This month we have celebrated the 73rd birthday of the NHS and mourned those lost during the pandemic at a special ceremony at St Paul’s I was privileged to be invited to and seen the publication of the Government’s highly-anticipated Health and Social Care Bill.
This juxtaposition is a good reminder of the fact that while the NHS is quite rightly much loved and at the centre of our national life, it isn’t pickled in aspic. That would be impossible and impractical, given the tumultuous social, economic and technological change going on all around us.
The Health and Care Bill isn’t a new start
One of the central themes of the Bill is ‘integration’, both within the NHS, and between it and other important realms – local government, the voluntary sector, communities. Integration is not a new theme but one that has underpinned much health policy thinking in the last few years, certainly the last seven, since the publication of the NHS Five Year Forward View in 2014. The parts of the Bill concerned with integration essentially map out in legislative terms the next stage of a lengthy journey therefore, not the starting point of something completely fresh.
This is certainly true of Integrated Care Systems, or ICSs: some of the commentary surrounding the White Paper has made it sound as though these are a new development but, in fact, ICSs were already established almost everywhere across the country before the White Paper was even written. The Bill gives ICSs more strategic clout in their areas - an evolution that builds on what is working, rather than a revolution driven by the view that something is not.
Multiple conditions mean we need health and care to work together
For us at Age UK this direction of policy travel towards greater integration makes perfect sense, because of all the groups in the population who stand to gain from a more joined up, or ‘integrated’ approach, older people are at the top. Our older population (65+) is growing due to the gift of longevity, but 67% are living with at least one serious long term health condition, like heart disease or cancer, and many live with several. As we age we are much more likely to develop problems like these and while the good news is that they can often be managed, thanks to medical advances, this may only be as the result of frequent interactions with NHS services traversing hospitals, GP surgeries, services provided at home and in the community too. As we age we are increasingly likely to develop social care needs too, often linked to these medical conditions.
A typical situation might be an older person in their late eighties living in their own home alone, and just about managing. However, they have frailty and severe arthritis and one day they have a nasty fall, which in turn leads to fractures and triggers the need for ongoing personal care support – help with getting in and out of bed, washed and dressed and the like. Being less active through a lengthy recovery period then produces other problems too, like a pressure sore, and they become lonely because reduced mobility makes it harder to keep in touch with people.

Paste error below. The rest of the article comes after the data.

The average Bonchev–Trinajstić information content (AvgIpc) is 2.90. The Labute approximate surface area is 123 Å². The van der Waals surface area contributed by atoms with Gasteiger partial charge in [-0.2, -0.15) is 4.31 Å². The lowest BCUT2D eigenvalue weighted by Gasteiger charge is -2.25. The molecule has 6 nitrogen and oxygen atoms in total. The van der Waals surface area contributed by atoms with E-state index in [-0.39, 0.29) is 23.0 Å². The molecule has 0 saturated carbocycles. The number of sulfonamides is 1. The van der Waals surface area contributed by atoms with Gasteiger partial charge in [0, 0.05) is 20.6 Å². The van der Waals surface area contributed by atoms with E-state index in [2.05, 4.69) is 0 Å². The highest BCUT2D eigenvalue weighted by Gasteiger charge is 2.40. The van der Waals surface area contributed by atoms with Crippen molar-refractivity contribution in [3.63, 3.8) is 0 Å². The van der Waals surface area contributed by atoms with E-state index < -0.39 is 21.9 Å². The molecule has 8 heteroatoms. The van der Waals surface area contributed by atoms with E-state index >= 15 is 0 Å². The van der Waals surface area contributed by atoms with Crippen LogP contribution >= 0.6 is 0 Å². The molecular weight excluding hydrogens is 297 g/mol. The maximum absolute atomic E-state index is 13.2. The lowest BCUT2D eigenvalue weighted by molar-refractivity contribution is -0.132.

Someone in this position could easily require ongoing help from hospital outpatient clinics, their GP practice, physiotherapy, occupational therapy, community health services (District Nurses) and local social care services, plus the voluntary sector. In fact, there are many hundreds of thousands of older people like this and they need a highly responsive, flexible and joined up service from a wide range of professionals and volunteers in their local area, to help them to stay well and make the most of life.
Keeping decision making local
What matters to us at Age UK is this hyper-local expression of ‘integration’: the capacity of a wide range of services and helpers to wrap themselves around an older person, with them remaining firmly in the driving seat over what happens and how it happens. The wiring in the system to enable this is largely invisible to the public and so it should be, but of course there does need to be some. That’s the point of ICSs and it’s why they matter – they are a means to the much more important end of giving the public, in Age UK’s case older people, the kinds of services they need to keep them as fit, well and happy as is possible, for as long as possible.
When the Bill is debated in Parliament throughout the rest of this year there will be long discussions about important elements of ICSs: who gets to sit on what Board (the Bill envisages an ICS having two), how they work together and what their duties are towards specific groups, with those owed to unpaid carers being of particular interest to Age UK. These details do need to be worked out and they will make a difference, but let’s not lose sight of the overall prize, which is that we go further on our journey towards giving the public – all of us - the effective local support we are entitled to expect, without undue fuss. There’s a lot more than just this Bill needed to deliver that, funding and culture both being crucial, for example, but this new piece of legislation matters too.
From this perspective, rather than being feared, ICSs are to be embraced and made as effective and inclusive as they can be, and the Bill’s passage through Parliament is I hope a good opportunity to make sure this happens.